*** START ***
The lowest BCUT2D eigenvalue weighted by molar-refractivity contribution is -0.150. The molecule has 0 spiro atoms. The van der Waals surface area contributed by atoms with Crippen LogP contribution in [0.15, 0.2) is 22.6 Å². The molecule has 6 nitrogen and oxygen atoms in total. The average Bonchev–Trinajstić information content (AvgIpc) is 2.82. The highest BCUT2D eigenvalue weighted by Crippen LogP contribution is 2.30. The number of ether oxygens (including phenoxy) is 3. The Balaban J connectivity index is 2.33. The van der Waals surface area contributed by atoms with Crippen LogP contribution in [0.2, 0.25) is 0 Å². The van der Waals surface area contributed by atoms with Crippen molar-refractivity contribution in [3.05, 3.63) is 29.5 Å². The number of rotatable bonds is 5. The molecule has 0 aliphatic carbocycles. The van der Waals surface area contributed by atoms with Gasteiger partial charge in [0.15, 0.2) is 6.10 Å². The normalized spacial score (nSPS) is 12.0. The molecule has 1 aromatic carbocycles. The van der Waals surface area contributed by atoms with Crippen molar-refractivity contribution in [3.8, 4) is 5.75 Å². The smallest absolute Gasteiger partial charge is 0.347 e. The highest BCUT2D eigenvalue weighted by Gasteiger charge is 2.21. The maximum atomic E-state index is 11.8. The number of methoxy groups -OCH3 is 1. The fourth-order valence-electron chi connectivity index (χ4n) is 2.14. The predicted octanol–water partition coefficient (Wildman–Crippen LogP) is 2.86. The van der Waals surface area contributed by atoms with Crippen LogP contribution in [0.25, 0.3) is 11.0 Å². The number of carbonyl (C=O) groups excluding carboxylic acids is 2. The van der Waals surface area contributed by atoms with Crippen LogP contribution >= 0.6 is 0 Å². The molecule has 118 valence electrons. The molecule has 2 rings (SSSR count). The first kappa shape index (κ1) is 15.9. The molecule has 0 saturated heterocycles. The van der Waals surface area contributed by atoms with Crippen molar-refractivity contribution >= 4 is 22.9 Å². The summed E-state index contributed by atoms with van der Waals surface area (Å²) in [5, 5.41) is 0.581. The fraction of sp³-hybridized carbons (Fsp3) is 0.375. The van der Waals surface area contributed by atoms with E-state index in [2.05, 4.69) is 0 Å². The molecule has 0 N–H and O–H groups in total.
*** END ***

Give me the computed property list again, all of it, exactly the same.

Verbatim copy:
The lowest BCUT2D eigenvalue weighted by molar-refractivity contribution is -0.150. The molecule has 0 spiro atoms. The van der Waals surface area contributed by atoms with Crippen LogP contribution in [0.15, 0.2) is 22.6 Å². The molecule has 6 nitrogen and oxygen atoms in total. The average Bonchev–Trinajstić information content (AvgIpc) is 2.82. The highest BCUT2D eigenvalue weighted by Crippen LogP contribution is 2.30. The number of ether oxygens (including phenoxy) is 3. The Balaban J connectivity index is 2.33. The van der Waals surface area contributed by atoms with Crippen LogP contribution in [0.2, 0.25) is 0 Å². The van der Waals surface area contributed by atoms with Crippen molar-refractivity contribution in [3.05, 3.63) is 29.5 Å². The number of rotatable bonds is 5. The molecule has 0 aliphatic carbocycles. The van der Waals surface area contributed by atoms with Gasteiger partial charge in [0.15, 0.2) is 6.10 Å². The normalized spacial score (nSPS) is 12.0. The molecule has 1 aromatic carbocycles. The van der Waals surface area contributed by atoms with Crippen molar-refractivity contribution in [3.8, 4) is 5.75 Å². The smallest absolute Gasteiger partial charge is 0.347 e. The highest BCUT2D eigenvalue weighted by Gasteiger charge is 2.21. The maximum atomic E-state index is 11.8. The number of methoxy groups -OCH3 is 1. The fourth-order valence-electron chi connectivity index (χ4n) is 2.14. The predicted octanol–water partition coefficient (Wildman–Crippen LogP) is 2.86. The van der Waals surface area contributed by atoms with Crippen LogP contribution in [0.25, 0.3) is 11.0 Å². The number of carbonyl (C=O) groups excluding carboxylic acids is 2. The van der Waals surface area contributed by atoms with Crippen LogP contribution >= 0.6 is 0 Å². The molecule has 118 valence electrons. The molecule has 2 rings (SSSR count). The first kappa shape index (κ1) is 15.9. The molecule has 0 saturated heterocycles. The van der Waals surface area contributed by atoms with Crippen molar-refractivity contribution >= 4 is 22.9 Å². The summed E-state index contributed by atoms with van der Waals surface area (Å²) in [5, 5.41) is 0.581. The fraction of sp³-hybridized carbons (Fsp3) is 0.375. The van der Waals surface area contributed by atoms with E-state index in [2.05, 4.69) is 0 Å². The molecule has 0 N–H and O–H groups in total.